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Thursday, November 7, 2013








ARTICLE: "Doing Soft Time: Former Jails Become Luxury Hotels"

Waiters Take the Place of Prison Guards; Imagine a Weekend Escape to Alcatraz.

Since opening in 1851, Boston's Charles Street Jail has housed the Boston Strangler, the men behind the infamous Brinks Job and a Nazi submarine commander captured in World War II.

Today, as the Liberty Hotel, it welcomes guests paying $400 a night or more for a room and the chance to drink cocktails in a former cell, munch on red snapper behind iron bars and view fashion shows in what was the inmates' exercise room.

"It's pretty unbelievable to think you're paying to stay in a jail," said Vinnie Macri, a guest from Chicago, as he drained his beer and surveyed the beehive of activity in the lobby bar. "But they've done an awesome job."

In an effort to capture the hip, affluent traveler's imagination, developers have reinvented farmhouses, monasteries, caves, even a Boeing 747 jet as chic new lodgings. But the industry's budding global trend is to transform hubs of incarceration into boutique hotels, reveling in the paradox of charging guests to sleep where the original inhabitants dreamed of escape.

In Ljubljana, Slovenia, a former POW camp run by occupying armies during World War II and later by the Communist regime is now a youth hostel where 20 guests bunk behind bars in rooms individually designed by artists. A Helsinki prison, expanded by Tsar Alexander III in the 19th century when Finland was part of the Russian Empire, is now a Best Western, still encircled by the prison's 16-foot-high redbrick walls.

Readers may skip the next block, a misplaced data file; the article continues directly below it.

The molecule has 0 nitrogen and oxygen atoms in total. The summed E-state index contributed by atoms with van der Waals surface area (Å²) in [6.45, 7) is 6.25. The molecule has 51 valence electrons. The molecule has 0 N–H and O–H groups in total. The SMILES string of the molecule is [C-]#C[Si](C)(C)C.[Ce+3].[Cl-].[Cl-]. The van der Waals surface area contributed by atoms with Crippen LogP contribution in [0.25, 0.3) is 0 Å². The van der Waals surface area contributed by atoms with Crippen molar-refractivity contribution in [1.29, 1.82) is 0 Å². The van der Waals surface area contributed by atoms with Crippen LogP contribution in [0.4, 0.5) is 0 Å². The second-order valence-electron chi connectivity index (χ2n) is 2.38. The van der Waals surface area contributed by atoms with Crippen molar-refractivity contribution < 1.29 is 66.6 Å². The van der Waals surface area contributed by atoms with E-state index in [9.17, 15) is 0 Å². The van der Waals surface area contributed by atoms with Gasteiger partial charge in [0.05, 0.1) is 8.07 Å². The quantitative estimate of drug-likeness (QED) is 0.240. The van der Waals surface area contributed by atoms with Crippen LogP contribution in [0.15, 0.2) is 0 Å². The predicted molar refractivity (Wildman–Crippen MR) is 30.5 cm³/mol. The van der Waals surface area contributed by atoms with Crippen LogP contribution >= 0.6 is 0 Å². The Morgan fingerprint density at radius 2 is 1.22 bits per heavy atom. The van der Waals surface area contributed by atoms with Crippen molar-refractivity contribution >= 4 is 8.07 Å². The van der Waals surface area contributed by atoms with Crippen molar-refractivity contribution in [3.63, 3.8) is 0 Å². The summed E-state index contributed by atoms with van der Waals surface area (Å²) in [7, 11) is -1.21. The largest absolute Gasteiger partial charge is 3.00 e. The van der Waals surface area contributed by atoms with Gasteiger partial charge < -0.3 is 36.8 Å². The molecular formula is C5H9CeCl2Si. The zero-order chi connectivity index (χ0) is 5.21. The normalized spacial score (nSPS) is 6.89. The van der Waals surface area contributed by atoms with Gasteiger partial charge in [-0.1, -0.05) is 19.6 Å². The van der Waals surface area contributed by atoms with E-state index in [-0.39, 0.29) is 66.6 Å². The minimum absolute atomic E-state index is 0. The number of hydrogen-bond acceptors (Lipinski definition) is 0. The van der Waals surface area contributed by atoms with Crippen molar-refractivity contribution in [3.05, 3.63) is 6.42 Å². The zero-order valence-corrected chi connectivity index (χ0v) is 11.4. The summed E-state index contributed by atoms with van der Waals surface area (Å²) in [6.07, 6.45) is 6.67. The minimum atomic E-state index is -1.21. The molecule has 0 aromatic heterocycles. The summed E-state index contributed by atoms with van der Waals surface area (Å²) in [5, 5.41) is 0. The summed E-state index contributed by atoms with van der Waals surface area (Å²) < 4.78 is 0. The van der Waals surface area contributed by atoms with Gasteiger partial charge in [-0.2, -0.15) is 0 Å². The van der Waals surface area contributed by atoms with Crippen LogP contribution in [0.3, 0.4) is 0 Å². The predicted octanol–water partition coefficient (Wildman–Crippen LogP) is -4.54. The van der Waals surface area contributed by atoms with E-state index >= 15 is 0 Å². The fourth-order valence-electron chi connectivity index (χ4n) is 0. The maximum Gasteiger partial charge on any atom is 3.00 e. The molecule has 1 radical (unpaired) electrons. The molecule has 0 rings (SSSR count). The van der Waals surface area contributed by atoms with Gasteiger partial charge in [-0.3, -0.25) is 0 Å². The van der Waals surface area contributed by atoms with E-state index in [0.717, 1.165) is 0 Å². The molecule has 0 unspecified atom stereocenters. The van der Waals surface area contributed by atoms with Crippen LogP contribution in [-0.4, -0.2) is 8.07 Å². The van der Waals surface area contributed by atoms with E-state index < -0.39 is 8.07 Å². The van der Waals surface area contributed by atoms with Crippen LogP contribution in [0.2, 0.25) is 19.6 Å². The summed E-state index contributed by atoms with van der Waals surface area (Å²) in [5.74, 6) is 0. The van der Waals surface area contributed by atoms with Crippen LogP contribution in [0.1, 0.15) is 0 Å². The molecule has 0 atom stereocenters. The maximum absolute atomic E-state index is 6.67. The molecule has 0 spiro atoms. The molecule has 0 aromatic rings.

The most radical transformation may be a Four Seasons hotel in a neoclassical Istanbul prison that was depicted in the violent 1978 movie thriller "Midnight Express."

"Nowadays, the former exercise yard is a pleasant courtyard set behind a handsome ocher facade," wrote. "Any sadistic guards have been supplanted by a well-trained, obliging staff."

At least a dozen such conversions dot the globe today. Brokers say more are expected as the concept, already popular in Europe, is just beginning to catch on in the U.S. A Liberty Hotel executive says occupancy rates are now more than 80%, the highest level since the Boston hotel's opening in 2007.

Gary Davis, who oversees a dozen hotels for Malmaison, the U.K. chain of boutique hotels, says a former Oxford, England, prison is one of his biggest earners. He has been hearing from other English towns eager to convert their own jailhouses into lucrative lodgings. "You can get seduced by the fact that it's a great-looking prison," Mr. Davis cautions. "But you got to make sure it works economically."

Hospitality-industry analysts say there are good reasons for these conversions. Since the start of the boutique hotel craze several years ago—responding to young, well-off travelers searching for something less corporate—developers have been pushing boundaries to make their properties edgier and more outrageous in an increasingly crowded field.

Many prisons, meanwhile, are more than a century old and no longer function as intended. Cash-strapped municipal governments would rather sell the properties than spend on upgrades. Yet because many of the buildings feature historic architecture, they can't be torn down, or even altered beyond recognition.